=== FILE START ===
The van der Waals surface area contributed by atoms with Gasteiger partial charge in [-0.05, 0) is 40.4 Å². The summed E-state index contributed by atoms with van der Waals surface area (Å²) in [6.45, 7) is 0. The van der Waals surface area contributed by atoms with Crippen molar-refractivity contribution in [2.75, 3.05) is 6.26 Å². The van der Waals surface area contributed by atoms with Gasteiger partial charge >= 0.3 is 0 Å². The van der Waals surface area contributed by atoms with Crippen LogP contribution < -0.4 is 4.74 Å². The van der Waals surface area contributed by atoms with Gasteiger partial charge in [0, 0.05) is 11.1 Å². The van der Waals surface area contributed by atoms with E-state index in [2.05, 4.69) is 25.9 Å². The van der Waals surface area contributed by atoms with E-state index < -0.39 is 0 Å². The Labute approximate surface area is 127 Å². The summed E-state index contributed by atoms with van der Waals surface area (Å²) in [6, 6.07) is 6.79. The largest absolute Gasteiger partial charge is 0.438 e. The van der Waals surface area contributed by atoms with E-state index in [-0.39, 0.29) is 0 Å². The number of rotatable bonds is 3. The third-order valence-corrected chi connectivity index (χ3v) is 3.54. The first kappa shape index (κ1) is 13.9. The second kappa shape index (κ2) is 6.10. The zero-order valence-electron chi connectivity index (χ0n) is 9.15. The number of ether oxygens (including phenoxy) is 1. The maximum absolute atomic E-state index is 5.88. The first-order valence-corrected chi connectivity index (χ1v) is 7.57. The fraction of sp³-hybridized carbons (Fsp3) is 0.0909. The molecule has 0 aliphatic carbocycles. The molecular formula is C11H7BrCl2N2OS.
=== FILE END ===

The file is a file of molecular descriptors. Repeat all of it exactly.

The van der Waals surface area contributed by atoms with Gasteiger partial charge in [-0.05, 0) is 40.4 Å². The summed E-state index contributed by atoms with van der Waals surface area (Å²) in [6.45, 7) is 0. The van der Waals surface area contributed by atoms with Crippen molar-refractivity contribution in [2.75, 3.05) is 6.26 Å². The van der Waals surface area contributed by atoms with Gasteiger partial charge >= 0.3 is 0 Å². The van der Waals surface area contributed by atoms with Crippen LogP contribution < -0.4 is 4.74 Å². The van der Waals surface area contributed by atoms with Gasteiger partial charge in [0, 0.05) is 11.1 Å². The van der Waals surface area contributed by atoms with E-state index in [2.05, 4.69) is 25.9 Å². The van der Waals surface area contributed by atoms with E-state index < -0.39 is 0 Å². The Labute approximate surface area is 127 Å². The summed E-state index contributed by atoms with van der Waals surface area (Å²) in [6, 6.07) is 6.79. The largest absolute Gasteiger partial charge is 0.438 e. The van der Waals surface area contributed by atoms with E-state index in [-0.39, 0.29) is 0 Å². The number of rotatable bonds is 3. The third-order valence-corrected chi connectivity index (χ3v) is 3.54. The first kappa shape index (κ1) is 13.9. The second kappa shape index (κ2) is 6.10. The zero-order valence-electron chi connectivity index (χ0n) is 9.15. The number of ether oxygens (including phenoxy) is 1. The maximum absolute atomic E-state index is 5.88. The first-order valence-corrected chi connectivity index (χ1v) is 7.57. The fraction of sp³-hybridized carbons (Fsp3) is 0.0909. The molecule has 0 aliphatic carbocycles. The molecular formula is C11H7BrCl2N2OS.